Lester Thurow has been a professor of management and economics at MIT for 30 years, beginning in 1968. He was dean of the MIT Sloan School of Management from 1987 until 1993.

A 1960 graduate of Williams College, Thurow received his M.A. in 1962 on a Rhodes Scholarship at Balliol College (Oxford) and his Ph.D. in economics from Harvard University in 1964. He taught at Harvard from 1966 to 1968 after a term as a staff economist on President Lyndon Johnson's Council on Economic Advisers.

In his formal academic work, he focuses on international economics, public finance, macroeconomics and income distribution economics. In addition, he writes for the general public in a number of American and international newspapers, and appears regularly on a television program -- "The Nightly Business Report." He has been featured twice on "60 Minutes" and has been on the cover of Atlantic magazine.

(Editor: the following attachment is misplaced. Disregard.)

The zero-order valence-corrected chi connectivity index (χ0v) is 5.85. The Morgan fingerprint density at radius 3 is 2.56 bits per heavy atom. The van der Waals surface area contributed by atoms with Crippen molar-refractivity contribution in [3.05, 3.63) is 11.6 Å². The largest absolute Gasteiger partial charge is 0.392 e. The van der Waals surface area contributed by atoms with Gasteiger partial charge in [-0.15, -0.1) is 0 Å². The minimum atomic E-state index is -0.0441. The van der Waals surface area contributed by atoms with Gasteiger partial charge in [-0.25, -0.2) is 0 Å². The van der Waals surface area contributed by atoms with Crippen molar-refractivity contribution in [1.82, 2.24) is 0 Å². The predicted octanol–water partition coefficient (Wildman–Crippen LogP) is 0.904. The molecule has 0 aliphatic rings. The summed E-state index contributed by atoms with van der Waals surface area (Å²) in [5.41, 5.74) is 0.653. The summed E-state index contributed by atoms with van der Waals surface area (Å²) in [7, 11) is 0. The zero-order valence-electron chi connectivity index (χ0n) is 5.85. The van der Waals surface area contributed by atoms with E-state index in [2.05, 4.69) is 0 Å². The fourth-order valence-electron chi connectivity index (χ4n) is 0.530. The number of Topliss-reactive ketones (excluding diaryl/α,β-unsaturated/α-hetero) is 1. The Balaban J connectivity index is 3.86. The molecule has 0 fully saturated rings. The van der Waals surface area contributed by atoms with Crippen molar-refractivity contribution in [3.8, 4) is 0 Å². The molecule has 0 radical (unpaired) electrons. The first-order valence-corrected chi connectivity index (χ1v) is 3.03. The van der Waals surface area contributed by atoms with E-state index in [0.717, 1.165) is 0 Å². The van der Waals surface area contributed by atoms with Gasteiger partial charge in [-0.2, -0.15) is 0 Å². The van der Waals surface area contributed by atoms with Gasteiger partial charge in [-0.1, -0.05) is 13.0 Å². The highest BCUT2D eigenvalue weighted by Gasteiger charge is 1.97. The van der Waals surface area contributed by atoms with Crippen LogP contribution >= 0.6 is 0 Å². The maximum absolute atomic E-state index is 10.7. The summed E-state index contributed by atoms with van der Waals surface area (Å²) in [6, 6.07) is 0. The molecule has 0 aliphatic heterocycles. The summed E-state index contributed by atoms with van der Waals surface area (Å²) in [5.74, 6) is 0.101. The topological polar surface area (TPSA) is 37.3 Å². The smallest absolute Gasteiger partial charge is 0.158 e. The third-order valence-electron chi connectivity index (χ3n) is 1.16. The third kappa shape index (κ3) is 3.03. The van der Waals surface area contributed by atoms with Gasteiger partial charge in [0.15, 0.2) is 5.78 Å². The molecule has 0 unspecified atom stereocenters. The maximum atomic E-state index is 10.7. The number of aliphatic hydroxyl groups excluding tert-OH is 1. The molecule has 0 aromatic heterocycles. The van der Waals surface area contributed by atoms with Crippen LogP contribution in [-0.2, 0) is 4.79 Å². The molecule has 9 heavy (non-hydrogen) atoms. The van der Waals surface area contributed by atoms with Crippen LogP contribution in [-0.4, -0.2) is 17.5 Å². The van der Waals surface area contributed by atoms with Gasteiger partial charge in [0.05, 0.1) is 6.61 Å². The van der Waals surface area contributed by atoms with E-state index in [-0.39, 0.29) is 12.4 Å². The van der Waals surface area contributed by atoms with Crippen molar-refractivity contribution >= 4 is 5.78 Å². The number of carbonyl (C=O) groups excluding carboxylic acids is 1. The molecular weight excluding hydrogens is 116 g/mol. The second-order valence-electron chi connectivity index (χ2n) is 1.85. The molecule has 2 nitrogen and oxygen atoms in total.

A prolific writer, Thurow is the author of several books, three of them New York Times best sellers, aimed at a general audience. His 1980 book, The Zero-Sum Society, looked at the difficulties democratic societies face when losses must be allocated to restore economic progress. Head to Head: The Coming Economic Battle Among Japan, Europe and America, 1992, looks at the nature of the global economic competition. It was on the New York Times bestseller list for more than six months. His 1996 book, The Future of Capitalism looked at the forces changing the structure of the world economy. His latest book, Building Wealth: The New Rules for Individuals, Companies, and Nations in a Knowledge-Based Economy analyzes how a knowledge-based economy works and what it takes to generate wealth in this environment.

An avid outdoorsman, Thurow's most recent adventures range from a safari across Saudi Arabia to hunting polar bears with a camera in the Arctic to mountain climbing in South America and the Himalayas.

In the past, Dr. Thurow has served on the Editorial Board of the New York Times, as a contributing editor for Newsweek and as a member of Time magazine's Board of Economists.

He is a fellow of the American Academy of Arts and Sciences and served as vice president of the American Economics Association in 1993.